Commonwealth of Australia v Director, Fair Work Building Industry Inspectorate & Ors; Construction, Forestry, Mining and Energy Union & Anor v Director, Fair Work Building Industry Inspectorate & Anor [2015] HCA 46

On 9 December 2015, the High Court of Australia unanimously held that courts may receive and, if appropriate, act upon a submission as to penalties (or range of penalties) by parties in civil penalty proceedings.

Regulators, such as the Australian Competition and Consumer Commission (ACCC), can now continue the important and established practice of negotiating settlements with respondents before making submissions to the court as to agreed penalties, or nominating specific penalties (or a range of penalties).

The practice was previously called into question following the Full Federal Court's finding that it was impermissible for parties to make joint submissions to a court seeking the imposition of a penalty.

The decision should also be welcomed by businesses and individuals in restoring the incentive to cooperate at an early stage with regulators.

What decision was overturned?

CMFEU had alleged that two unions had contravened the Building and Construction Industry Improvement Act 2005 (Cth) and sought civil pecuniary penalties and declaratory relief from the Full Federal Court. Penalties had been agreed between CFMEU and the Unions.

Rejecting submissions that penalty proceedings were distinct from criminal sentencing proceedings, the Full Federal Court's found that the High Court's decision in Barbaro v The Queen (2014) 253 CLR 57 ("Barbaro") applied to civil penalty proceedings. In Barbaro, the High Court considered that it was inappropriate for parties to submit on sentencing ranges in criminal penalty proceedings.

Subsequently, while parties were allowed to propose agreed facts to the court, the Full Federal Court held that a regulator's submissions should only address evidence and the law.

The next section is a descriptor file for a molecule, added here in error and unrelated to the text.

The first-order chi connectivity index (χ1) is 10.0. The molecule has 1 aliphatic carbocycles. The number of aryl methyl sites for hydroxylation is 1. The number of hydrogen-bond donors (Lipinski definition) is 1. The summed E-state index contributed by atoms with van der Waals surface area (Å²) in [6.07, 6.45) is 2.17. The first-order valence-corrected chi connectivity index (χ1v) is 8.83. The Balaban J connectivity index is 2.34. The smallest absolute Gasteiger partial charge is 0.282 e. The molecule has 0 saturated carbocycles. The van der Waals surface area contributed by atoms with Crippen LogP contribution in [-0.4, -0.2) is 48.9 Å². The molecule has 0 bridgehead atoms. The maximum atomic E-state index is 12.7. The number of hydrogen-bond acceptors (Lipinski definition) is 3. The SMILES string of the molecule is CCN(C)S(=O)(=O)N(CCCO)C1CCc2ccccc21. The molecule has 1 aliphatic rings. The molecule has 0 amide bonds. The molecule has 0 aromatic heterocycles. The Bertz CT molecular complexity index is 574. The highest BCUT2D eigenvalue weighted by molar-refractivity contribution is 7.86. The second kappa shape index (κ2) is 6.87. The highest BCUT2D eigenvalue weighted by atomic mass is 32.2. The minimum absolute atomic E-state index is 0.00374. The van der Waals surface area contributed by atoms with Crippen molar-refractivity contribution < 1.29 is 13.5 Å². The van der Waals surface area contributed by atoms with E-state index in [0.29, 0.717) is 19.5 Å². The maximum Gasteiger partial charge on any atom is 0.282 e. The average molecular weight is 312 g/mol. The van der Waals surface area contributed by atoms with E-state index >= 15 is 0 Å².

What was the High Court's decision? 

The High Court found that the continued practice of agreed penalty submissions in civil penalty proceedings is appropriate, and its decision Barbaro applies only to criminal proceedings.

In setting out its findings, the High Court considered the strong public policy benefits in protecting the predictability of outcomes in civil proceedings, and in the practice of receiving and accepting agreed penalty submissions. The Court also recognised the benefits of non-contested hearings, reducing both time and costs for courts, regulatory officers and respondents.

The key role of regulators in civil penalty proceedings was also recognised by the High Court, noting that the regulators take an active role in civil penalty proceedings due to their unique position to advise the court on the effect of the contravention on the industry, along with the necessary penalty to achieve compliance.

Importantly, while the High Court recognised that courts may be guided by submissions as to penalties by the parties or regulators, it was emphasised that all submissions will still be considered by the court on merit and subject to findings of fact, rather than opinion. Courts are not bound to impose an agreed penalty, but will examine "whether their proposal can be accepted as fixing an appropriate amount".

Parties will also not be precluded from making submissions to court as to penalties, even without an express statutory right to do so. The relevant legislation in this case did not expressly provide for the regulator to make submissions to the court as to penalties, however the High Court noted that it will be presumed that Parliament intended that civil penalty provisions in legislation to be applied in accordance with "the long established general system of law".

What this means

The decision provides certainty that courts will have regard to agreed penalties put forward by the parties as a result of cooperation with regulators.

This will encourage companies and individuals the subject of investigations to take advantage of the benefits of early cooperation and negotiated settlements with regulators. For example, the ACCC offers a Cooperation Policy for Enforcement Matters, which allows the regulator to reach an agreement with parties about joint submissions to be placed before the court if it is satisfied that a corporation or individual has cooperated with it in a substantive way.

Regulators can now also continue the established practice of making submissions to the Court regarding agreed penalties, nominating specific penalties or identifying a range of penalties to be imposed following negotiated settlement of civil penalties. It also reduces the pressure on regulators to run litigation matters to a resolution at hearing, avoiding the increased costs, time and stress of a contested hearing.